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Old 11-10-2016, 11:18 AM   #1
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Newbie looking for feedback

Long time lurker that is looking for some feedback.

Scenario: Married, 46 & DW 46. Three kids with college starting in 3 years for the 1st one, then the others will follow starting every three years thereafter – 2019, 2021 & 2023. I am looking to be FI in the next 2~3 years – take time off, retire, reboot, etc.. Wife is still enjoying work and would most likely continue for the next 7~10 years.

SALARY: 190k- gross
ME: 120k
WIFE: 70k

ASSETS: 1.6M (excluding home equity)

CASH: 25K

INVESTMENT REAL ESTATE: 250k (free and clear)
Net Cash Flow: 20k / YR

TAXABLE ACCOUNTS: 542k
(majority of dollars assigned to Vanguard Index funds)
* US Stocks – 59% 318k
* REITs – 14% 77k
* INTL – 11% 58k
* US Bonds – 13% 57k

RETIREMENT: 694k
-breakdown-
ROTH IRA: 201k
(majority of the dollars assigned to Vanguard Index funds)
* US Stocks – 72% 145k
* INTL – 13% 26k
* REIT – 6% 12k
* Bonds – 8% 17k

IRA: 176k
(majority of the dollars assigned to Vanguard Index funds)
* US Stocks – 58% 102k
* INTL – 16% 28k
* REIT – 6% 8k
* Bonds – 20% 35k

401k: 316k
(majority fidelity index)
* US Stocks – 74% 233k
* INTL – 14% 45k
* REIT – 5% 15k
* Bonds – 5% 16k

Education: 160k
* 529s: 160k
(Target date funds)

PENSION&SS: 70K / YR @ 65 for both of us
* WIFE: 55K
* ME: 15K

I’ve used a number of online tools in the past few years and all point positively. Personal Capital is one that I gravitate to more and more since it allows for granular settings of Income/Expense buckets (College costs, Health Care, Selling RE, etc..) and it reports back a success 92~95% (8.9% annualized return with a 14% std. deviation. 8.9% is a little high in my book so I assume at least a 1% reduction in the success number).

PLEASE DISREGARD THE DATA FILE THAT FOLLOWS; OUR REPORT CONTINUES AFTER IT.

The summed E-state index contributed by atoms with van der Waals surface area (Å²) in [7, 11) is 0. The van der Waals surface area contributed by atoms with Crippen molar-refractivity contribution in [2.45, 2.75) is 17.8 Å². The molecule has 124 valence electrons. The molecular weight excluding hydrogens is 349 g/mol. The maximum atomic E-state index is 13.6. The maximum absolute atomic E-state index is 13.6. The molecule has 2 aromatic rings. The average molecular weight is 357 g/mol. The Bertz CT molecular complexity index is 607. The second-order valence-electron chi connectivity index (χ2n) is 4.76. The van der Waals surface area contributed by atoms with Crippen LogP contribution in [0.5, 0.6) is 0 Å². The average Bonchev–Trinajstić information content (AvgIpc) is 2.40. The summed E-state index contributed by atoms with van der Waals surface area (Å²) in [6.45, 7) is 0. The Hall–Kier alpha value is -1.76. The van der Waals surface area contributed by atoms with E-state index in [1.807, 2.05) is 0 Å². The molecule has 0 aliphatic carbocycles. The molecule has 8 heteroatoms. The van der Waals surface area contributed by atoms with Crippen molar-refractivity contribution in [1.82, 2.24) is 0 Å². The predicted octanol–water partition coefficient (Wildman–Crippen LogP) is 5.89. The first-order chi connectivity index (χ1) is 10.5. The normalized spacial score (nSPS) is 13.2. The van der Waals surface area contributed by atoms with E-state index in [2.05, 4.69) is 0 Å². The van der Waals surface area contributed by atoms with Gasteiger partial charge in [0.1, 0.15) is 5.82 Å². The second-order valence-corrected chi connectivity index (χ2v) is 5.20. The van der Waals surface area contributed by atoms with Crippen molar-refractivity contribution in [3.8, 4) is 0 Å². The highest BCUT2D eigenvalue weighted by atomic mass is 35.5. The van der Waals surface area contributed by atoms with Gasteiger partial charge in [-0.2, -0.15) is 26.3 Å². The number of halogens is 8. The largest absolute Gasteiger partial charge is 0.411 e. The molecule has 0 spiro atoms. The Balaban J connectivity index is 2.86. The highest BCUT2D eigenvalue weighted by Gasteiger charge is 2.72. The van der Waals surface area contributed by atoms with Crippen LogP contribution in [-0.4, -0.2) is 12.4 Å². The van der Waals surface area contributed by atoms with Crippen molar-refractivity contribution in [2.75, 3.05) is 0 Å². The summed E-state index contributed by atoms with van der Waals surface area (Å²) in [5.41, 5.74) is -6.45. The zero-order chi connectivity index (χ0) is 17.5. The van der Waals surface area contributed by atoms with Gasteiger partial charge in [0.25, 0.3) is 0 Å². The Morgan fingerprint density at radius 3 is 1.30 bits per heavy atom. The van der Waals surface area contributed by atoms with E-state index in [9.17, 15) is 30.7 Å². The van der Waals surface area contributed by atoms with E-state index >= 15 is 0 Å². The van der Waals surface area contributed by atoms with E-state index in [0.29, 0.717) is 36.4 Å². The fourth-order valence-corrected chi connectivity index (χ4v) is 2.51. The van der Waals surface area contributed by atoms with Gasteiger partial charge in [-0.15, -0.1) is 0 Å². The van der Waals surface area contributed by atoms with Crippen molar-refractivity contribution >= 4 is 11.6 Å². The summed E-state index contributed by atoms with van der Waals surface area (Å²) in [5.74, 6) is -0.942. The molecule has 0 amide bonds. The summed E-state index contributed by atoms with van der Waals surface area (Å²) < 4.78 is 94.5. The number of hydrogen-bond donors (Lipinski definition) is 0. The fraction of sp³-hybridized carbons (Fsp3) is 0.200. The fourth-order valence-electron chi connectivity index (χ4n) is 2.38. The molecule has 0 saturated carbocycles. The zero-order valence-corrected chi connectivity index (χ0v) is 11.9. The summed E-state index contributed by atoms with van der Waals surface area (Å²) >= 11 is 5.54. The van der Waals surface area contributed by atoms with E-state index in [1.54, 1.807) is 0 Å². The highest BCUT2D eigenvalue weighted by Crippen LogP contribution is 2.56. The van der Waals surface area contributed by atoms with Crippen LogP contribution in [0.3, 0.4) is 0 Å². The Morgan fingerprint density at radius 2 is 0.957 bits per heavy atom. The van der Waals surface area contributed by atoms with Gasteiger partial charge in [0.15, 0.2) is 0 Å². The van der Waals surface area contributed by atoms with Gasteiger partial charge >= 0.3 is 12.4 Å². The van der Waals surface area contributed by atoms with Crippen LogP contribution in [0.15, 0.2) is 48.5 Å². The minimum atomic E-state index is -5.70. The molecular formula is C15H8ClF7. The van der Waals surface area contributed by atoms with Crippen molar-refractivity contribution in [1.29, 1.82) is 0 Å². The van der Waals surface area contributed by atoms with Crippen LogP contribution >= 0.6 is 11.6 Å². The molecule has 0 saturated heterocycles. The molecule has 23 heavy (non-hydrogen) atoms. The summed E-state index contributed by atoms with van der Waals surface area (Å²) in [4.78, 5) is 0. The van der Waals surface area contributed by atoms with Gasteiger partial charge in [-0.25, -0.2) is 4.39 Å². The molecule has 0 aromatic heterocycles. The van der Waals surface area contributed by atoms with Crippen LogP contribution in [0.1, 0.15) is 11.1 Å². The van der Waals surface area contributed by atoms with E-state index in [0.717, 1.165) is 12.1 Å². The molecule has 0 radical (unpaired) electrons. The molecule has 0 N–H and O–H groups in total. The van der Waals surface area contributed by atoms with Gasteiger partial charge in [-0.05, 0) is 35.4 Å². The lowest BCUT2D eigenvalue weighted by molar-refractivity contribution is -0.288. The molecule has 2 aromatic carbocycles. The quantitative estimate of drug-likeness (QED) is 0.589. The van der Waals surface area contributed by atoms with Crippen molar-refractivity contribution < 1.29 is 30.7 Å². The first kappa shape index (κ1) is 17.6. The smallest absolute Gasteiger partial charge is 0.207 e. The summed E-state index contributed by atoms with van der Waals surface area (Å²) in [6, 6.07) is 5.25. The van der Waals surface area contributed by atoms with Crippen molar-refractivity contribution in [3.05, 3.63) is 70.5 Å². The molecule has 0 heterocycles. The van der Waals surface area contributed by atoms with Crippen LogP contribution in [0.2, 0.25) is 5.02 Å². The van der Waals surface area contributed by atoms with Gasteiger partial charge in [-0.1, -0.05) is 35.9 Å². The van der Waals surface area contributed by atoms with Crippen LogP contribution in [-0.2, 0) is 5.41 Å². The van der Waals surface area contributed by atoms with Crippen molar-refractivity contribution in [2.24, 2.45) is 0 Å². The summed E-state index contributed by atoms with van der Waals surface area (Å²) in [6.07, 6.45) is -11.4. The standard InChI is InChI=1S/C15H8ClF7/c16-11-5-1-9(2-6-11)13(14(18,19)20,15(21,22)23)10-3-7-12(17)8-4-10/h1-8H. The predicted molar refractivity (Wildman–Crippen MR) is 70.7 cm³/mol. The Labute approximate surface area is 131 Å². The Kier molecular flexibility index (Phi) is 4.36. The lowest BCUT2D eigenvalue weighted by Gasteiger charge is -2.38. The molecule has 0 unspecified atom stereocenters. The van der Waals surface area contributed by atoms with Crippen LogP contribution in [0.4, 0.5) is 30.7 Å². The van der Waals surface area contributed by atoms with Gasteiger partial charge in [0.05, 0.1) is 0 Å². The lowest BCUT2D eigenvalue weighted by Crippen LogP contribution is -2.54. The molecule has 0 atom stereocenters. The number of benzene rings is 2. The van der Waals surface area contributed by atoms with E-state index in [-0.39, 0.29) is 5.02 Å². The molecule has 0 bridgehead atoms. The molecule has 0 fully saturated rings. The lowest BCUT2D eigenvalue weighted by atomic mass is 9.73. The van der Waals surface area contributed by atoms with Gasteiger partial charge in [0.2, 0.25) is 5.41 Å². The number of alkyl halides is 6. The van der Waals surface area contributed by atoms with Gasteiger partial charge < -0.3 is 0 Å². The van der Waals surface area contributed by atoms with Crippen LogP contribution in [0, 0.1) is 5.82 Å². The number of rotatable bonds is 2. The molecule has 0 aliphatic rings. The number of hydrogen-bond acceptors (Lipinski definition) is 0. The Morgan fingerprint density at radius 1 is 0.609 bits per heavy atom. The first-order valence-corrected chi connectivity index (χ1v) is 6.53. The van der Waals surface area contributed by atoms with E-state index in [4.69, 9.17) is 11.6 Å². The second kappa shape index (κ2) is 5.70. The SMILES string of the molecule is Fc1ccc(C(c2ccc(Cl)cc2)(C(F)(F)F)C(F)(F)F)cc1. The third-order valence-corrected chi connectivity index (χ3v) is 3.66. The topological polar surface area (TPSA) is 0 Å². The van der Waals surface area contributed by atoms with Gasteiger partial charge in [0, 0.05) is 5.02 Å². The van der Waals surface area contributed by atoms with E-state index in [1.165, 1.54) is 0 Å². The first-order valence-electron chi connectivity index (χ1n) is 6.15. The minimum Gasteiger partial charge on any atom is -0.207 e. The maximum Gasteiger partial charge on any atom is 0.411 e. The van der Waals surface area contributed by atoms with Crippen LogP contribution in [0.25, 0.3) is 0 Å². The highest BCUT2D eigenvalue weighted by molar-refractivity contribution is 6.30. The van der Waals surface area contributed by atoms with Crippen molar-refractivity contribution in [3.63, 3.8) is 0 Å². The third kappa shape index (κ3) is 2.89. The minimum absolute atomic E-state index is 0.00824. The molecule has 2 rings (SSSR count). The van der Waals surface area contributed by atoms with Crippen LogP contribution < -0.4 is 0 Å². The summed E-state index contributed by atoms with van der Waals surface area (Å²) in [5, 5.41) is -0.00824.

Expense wise (which is everything…) we run between 90~110k per year (past two years). Based on that I have assumed that we’ll need 40~50k from assets until wife retires which we would then increase to 100k until SS&Pension.

As for investment style and risk tolerance I am a contrarian/index/long term investor.


Questions:

* With these numbers would you feel comfortable in hanging it up in 2~3 years?
* Outside of continuing to max out retirement accounts, where would you apply additional savings taking into account wanting to be FI- cash, bonds, equities? Expectation is at least 30~40k/YR available for this purpose while i work.
* Thoughts on dealing with gap years, until SS&Pension kick in, work from cash holdings or try to live off of dividends, both, etc..?.? Right now I feel i am not setup to deal with this aspect.


Thanks for your time…
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Old 11-10-2016, 11:29 AM   #2
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One big question - what do you and DW plan to do regarding college expenses?

Are you funding part, all? State school or any school? $160k won't go very far if you are paying for 100% of a private college education for 3 kids.

We planned for 100% of the cost of our state university (where DW and I went). That helped us plan an exact number and set expectations with kids but everyone has a different plan.
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Old 11-10-2016, 11:37 AM   #3
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Originally Posted by Fishingmn View Post
One big question - what do you and DW plan to do regarding college expenses?